I mean come on….Fortune 500 companies reaching out to….us?!? Within 1 week of launching a search campaign! We were 6 people in a small office in Vancouver, Canada. This was the stuff dreams were made of. Anyway, we jumped on calls with them not really knowing what to expect.
More leads started coming in (we were averaging about 10 inbound leads a day just by targeting “java ecommerce software” on Google), and we quickly realized we were onto something. It turns out that the e-commerce decision maker at medium-to-large companies (typically VP Marketing) was often asking their engineering team to make a shortlist of e-commerce platforms that they recommended. Those engineers would Google “java ecommerce software” and find us in the first 3 results. Meanwhile, our competitors were all targeting the VP of Marketing with their messaging (hence focussing on features, not technology). So by focussing on the developer experience, we’d stumbled on a bit of a blue ocean and were getting on a lot of those shortlists.
We soon closed the Proctor & Gamble deal. And then the Xerox deal. I started working on a product architecture roadmap to plan (aka. figure out) how to integrate more of these new open source Java technologies into our tech stack, rather than reinventing the wheel.
Since we were so early, we sometimes ended up picking technologies that fizzled out in terms of market adoption and so we ended up replacing them later with more popular choices that were easier for us to “sell” to developers.
It was fair to say that the amount of technology evaluation, prototyping, selection and integration we were doing in those early years was substantial.
Around the same time we started hiring more engineers to work on building out our product roadmap. I took on the role of Team Lead. I would evaluate and prototype technologies, create a reference architecture for how to integrate them into our product, build 1 or 2 sample features (what we call Reference Feature Implementation) then work with my team to implement features in subsequent sprints. We were moving fast so it was a challenge for me to stay just enough ahead of the team that they weren’t blocked.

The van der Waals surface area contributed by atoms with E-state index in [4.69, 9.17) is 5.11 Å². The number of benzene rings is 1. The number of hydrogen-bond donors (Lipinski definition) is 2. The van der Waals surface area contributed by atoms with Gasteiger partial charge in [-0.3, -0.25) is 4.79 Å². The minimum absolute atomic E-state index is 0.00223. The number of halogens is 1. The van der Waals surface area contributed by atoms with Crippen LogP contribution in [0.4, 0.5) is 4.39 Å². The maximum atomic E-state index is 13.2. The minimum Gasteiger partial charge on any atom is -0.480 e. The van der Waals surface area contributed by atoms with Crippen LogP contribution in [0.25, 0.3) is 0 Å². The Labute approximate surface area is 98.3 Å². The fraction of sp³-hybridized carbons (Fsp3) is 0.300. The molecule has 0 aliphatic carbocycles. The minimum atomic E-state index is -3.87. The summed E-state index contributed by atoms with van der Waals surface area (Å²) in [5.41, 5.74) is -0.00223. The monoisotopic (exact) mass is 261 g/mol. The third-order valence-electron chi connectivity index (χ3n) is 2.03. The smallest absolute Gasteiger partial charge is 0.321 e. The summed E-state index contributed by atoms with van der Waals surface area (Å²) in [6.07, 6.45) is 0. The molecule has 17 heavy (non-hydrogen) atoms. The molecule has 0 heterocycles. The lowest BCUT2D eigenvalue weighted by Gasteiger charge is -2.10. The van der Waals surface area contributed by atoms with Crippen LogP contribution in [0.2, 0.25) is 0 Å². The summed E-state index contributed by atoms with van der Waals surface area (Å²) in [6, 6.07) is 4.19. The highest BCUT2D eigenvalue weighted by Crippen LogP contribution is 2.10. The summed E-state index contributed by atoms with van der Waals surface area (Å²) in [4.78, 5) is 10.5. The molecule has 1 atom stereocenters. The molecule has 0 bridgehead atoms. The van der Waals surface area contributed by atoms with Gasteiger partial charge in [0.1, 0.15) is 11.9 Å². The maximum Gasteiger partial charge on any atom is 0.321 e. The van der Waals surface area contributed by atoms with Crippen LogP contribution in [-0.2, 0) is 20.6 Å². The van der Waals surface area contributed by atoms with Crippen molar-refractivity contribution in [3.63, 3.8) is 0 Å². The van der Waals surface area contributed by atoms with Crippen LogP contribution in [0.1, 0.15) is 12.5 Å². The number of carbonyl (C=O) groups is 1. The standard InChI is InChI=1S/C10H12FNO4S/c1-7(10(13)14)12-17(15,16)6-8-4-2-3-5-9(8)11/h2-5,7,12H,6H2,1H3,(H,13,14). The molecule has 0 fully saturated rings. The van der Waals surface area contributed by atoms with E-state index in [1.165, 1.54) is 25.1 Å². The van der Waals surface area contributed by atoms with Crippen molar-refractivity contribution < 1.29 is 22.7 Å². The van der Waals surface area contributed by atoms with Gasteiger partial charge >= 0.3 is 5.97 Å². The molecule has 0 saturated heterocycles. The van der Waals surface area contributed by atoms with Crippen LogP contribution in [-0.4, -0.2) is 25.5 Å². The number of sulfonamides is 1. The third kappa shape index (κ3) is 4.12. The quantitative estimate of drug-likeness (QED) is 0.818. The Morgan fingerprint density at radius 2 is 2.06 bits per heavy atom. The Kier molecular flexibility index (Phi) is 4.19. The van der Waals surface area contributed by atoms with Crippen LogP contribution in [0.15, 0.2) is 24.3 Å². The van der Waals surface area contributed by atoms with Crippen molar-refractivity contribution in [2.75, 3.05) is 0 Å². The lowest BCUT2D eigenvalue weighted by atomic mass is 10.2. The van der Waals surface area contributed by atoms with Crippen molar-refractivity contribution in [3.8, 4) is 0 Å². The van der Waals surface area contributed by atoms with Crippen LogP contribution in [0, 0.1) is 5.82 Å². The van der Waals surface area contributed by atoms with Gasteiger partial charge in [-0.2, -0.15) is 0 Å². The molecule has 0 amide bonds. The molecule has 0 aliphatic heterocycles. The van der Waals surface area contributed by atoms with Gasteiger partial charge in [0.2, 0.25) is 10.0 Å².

We were one of the early adopters of Hibernate, the popular open source Java ORM. Since we had quite a complex database model (over 100 tables with lots of joins) and needed to support all of the popular RDBMS products (PostgreSQL, MySQL, Oracle, SQL Server), and our target customer was Java developers (not DBAs), using Hibernate was a key decision that allowed us to not only develop our product faster but also win more deals.
Different customers would have preferences in terms of 3rd party integrations so we spent quite a bit of time integrating with all of the most popular providers for things like shipping, payment, taxes, etc.
With a large product catalog, search was essential, so we implemented Lucene/Solr to provide fast full-text faceted search/browse across the entire catalog.
We employed various caching strategies such as Java object caching with Ehcache for our product catalog with cache warming/preloading as well as Hibernate L2 caching.